At the other end of the trip, Cass Myers, Regional Director for Sales based in Hong Kong, was involved with the re-enactment of the China Clipper’s historic flight as well. His memories are also included in the above book, and are excerpted below:
“The seats on the flight were marketed commercially and there were many celebrities participating, including author James Michener, an astronaut, and other dignitaries such as Charles Lindbergh’s four grand-sons. The Manila Hotel on Manila Bay was also nearly taken over for the group where two days of fun was planned.
“Two outside factors made this flight re-enactment especially interesting: (1) United Airlines had already purchased Pan Am’s Pacific Division and was scheduled to take over flight operations as United Airlines in early February 1986; and (2) the President and First lady of the Philippines, Ferdinand and Imelda Marcos, were on their last legs as rulers, both literally and figuratively. In a couple months, the world would know that Imelda Marcos owned 2,000 pairs of shoes.
“Being based at the Pan Am Regional Office in Hong Kong, I was fortunate to be one of the people responsible for the setup on the ground in Manila for the arrival, greeting and hotel transfer for the passengers and all the ceremonies and entertainment that followed.
“The event itself was what was expected and more! The arrival went without a hitch. The Pan Am Country Manager, the late Joe Basso, even managed to locate the same bugler who in 1935 was a Boy Scout and then (at 58 years of age) still had the same bugle and played for the arrival. Needless to say, a great time was had by all but it was, in a way, bittersweet as Pan Am’s presence in the Pacific was rapidly coming to an end.”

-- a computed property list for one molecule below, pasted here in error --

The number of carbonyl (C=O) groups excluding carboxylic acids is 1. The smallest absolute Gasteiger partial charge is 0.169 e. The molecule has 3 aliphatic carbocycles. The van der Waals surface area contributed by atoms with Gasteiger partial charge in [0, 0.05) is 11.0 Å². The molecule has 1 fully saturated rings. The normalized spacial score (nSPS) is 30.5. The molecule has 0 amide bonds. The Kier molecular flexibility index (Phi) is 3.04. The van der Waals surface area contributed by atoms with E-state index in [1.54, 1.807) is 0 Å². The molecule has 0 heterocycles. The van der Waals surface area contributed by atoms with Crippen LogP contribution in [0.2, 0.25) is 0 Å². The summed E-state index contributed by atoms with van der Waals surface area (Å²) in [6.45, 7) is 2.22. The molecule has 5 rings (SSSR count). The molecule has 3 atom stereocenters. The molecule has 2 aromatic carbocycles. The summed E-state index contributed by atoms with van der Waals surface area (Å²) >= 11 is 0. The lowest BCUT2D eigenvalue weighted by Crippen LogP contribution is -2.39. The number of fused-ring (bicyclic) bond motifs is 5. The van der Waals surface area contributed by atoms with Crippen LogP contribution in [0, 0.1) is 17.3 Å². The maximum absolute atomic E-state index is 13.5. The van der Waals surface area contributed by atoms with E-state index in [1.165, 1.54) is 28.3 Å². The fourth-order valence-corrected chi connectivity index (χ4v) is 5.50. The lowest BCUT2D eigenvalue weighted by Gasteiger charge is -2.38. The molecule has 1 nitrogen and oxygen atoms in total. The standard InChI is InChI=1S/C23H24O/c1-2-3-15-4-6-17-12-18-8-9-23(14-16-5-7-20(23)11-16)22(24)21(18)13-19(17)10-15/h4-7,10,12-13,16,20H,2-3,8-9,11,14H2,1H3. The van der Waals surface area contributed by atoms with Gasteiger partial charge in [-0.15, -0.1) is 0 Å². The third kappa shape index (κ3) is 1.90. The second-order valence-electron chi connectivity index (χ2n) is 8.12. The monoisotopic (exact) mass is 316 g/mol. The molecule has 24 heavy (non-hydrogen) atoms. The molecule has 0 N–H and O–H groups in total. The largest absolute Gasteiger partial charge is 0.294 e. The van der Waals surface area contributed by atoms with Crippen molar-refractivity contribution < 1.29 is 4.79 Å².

The above excerpts are from two of seventy-one stories in Pan American World Airways – Aviation history Through the Words of its People written by the people of Pan Am who played important roles in many of the important events in Pan Am’s history. The book is published by BlueWaterPress.
Preview Pan American World Airways – Aviation History Through the Words of its People
Also available in a Kindle Edition
For a companion book with a timeline of Pan Am history and images of aircraft, timetables and other memorabilia, see a preview of Pan American World Airways – Images of a Great Airline.
For further information about the history of Pan American World Airways, visit: Pan Am Historical Foundation
The writer of this article gratefully acknowledges the four sources liberally used in its preparation:
Marylin Bender and Selig Altschul, The Chosen instrument
Robert Daley, An American Saga – Juan Trippe and His Pan Am Empire
Ron Davies, Pan Am – An Airline and its Aircraft
Robert Gandt, China Clipper – The Age of the Great Flying Boats